# Inside video poker's crown jewel the Royal Flush

June 20, 2017 3:00 AM
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I’ve often felt I look at situations very differently than the average person. This doesn’t make me better or worse, just different.

This past week one of those situations happened. A friend of mine posted on Facebook the picture of his final video poker hand – a Royal Flush. While everyone else was congratulating him, I thought – “I wonder how many cards he held.” I was, of course, happy for my friend. He won \$1,000, and while this won’t change his life much, there is no such thing as a bad Royal Flush.

But my mind always works on the numbers and the strategy. Anytime I hear about a new game, my mind immediately starts thinking about what the strategy looks like and where the house advantage is and where the player can equalize it out. Others will simply think about whether the game is fun, which is a critical component of a game’s potential success. But after many years of always looking at the math, it is where I look first.

The screenshot he put up on Facebook showed he held a lone King. That, of course, led to me wonder what else he had and did he play the hand properly. Without asking him directly, I’ll never know this last piece. Playing high cards seems so simple. If you hold one, then certainly you would hold two if you had them. And if two is worth playing, the three must be even better. Well, not exactly.

All these hands are pretty bad. They are near the bottom of our strategy table. Ironically, what gives them a fair amount of their expected value is the rare shot of hitting the Royal. But, this means if you hold two or more unsuited cards, the chance for a Royal goes out the window. The second winning hand that gives these hands some power is a Straight. But, if you hold an Ace out of the high cards, it immediately becomes essentially a closed ended straight with only one way to hit it. So, we have to be more careful than one might think on these hands.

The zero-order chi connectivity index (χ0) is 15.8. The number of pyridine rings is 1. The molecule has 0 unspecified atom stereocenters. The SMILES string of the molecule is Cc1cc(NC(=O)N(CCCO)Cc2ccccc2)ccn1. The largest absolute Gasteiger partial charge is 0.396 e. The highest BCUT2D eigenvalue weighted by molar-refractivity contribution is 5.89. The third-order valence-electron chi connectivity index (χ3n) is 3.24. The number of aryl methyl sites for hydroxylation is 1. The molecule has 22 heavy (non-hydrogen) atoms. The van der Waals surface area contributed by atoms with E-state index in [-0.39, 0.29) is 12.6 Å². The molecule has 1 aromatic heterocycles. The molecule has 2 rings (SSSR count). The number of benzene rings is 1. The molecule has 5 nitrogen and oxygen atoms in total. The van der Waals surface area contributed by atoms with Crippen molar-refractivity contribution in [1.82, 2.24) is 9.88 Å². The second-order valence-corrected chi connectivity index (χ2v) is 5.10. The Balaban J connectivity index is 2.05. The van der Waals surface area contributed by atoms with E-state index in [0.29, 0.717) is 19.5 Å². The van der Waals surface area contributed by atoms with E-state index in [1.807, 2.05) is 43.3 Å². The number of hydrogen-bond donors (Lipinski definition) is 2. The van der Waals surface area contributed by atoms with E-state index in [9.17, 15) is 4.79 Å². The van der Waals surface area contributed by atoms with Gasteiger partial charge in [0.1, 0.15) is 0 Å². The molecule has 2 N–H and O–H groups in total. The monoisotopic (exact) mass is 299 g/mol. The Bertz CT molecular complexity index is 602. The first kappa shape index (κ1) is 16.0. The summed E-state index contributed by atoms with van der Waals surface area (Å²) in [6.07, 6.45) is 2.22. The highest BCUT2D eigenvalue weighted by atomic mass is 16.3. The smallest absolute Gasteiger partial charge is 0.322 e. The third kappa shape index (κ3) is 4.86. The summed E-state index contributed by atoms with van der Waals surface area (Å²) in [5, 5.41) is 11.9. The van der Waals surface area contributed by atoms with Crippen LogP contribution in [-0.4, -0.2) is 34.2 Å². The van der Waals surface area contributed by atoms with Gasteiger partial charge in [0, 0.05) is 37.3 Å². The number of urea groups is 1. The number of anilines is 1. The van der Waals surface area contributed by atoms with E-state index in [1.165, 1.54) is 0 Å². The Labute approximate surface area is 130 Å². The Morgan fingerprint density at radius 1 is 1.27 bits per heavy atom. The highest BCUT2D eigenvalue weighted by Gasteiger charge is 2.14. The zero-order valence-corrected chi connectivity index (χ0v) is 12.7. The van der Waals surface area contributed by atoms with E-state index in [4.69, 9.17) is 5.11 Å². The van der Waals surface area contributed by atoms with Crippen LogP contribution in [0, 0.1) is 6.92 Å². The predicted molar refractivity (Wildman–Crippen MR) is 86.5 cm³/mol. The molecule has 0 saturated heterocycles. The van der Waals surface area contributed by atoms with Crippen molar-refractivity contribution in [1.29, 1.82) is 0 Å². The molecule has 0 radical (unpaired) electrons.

While three High Cards outranks two High Cards and one High Card on our strategy table, it does not outrank most of our 2-Card Royals. This means if two out of our three High Cards are of the same suit, we keep only those two. From this, we learn that three High Cards must be of three different suits. Next, only JQK is worth keeping as three High Cards. Throw in an Ace and the expected value goes down and now the two High Cards has a higher expected value. So, if you have JQA offsuit, you hold the JQ only.

The rule for two High Cards vs. one is much easier. In this case two is better than one and you keep both High Cards no matter what they are. Obviously, if they are suited, it counts as a 2-Card Royal and the expected value will be that much higher.

So, back to my friend’s hand. Holding a single high card, there are just over 178,000 possible draws. Only one will result in a Royal Flush. In the case of the single High Card, the Royal does not contribute a huge amount to the expected value. Even 800 units divided by 178,000 draws simply doesn’t add up to much. But, with two High Cards (suited), it adds about 0.05 to our expected value, which explains why the 2-Card Royals outrank the 3 High Cards.

Drawing four to a single High Card is not the most likely way to hit a Royal. Believe it or not, the most common way is from a 3-Card Royal. Obviously, once dealt a 4-Card Royal, you are more likely to get a Royal than from a 3-Card Royal. But, when we take into account the frequency of being dealt a 3-Card Royal vs. a 4-Card Royal, we find about 40% of our Royals will happen this way. Only about 3% will come from a single High Card.

As bad as the one High Card hand is, we have to remember it is the second most common dealt hand (behind Low Pair). As such, we must resist any temptation to play the hand in a variety of other ways that might seem reasonable before we do the math. We do not hold 3-Card Straights or 3-Card Flushes. These hands simply do not have enough upside to ever be held.

While we don’t count on hitting a Royal in this manner, when they do happen, it sure is a good feeling.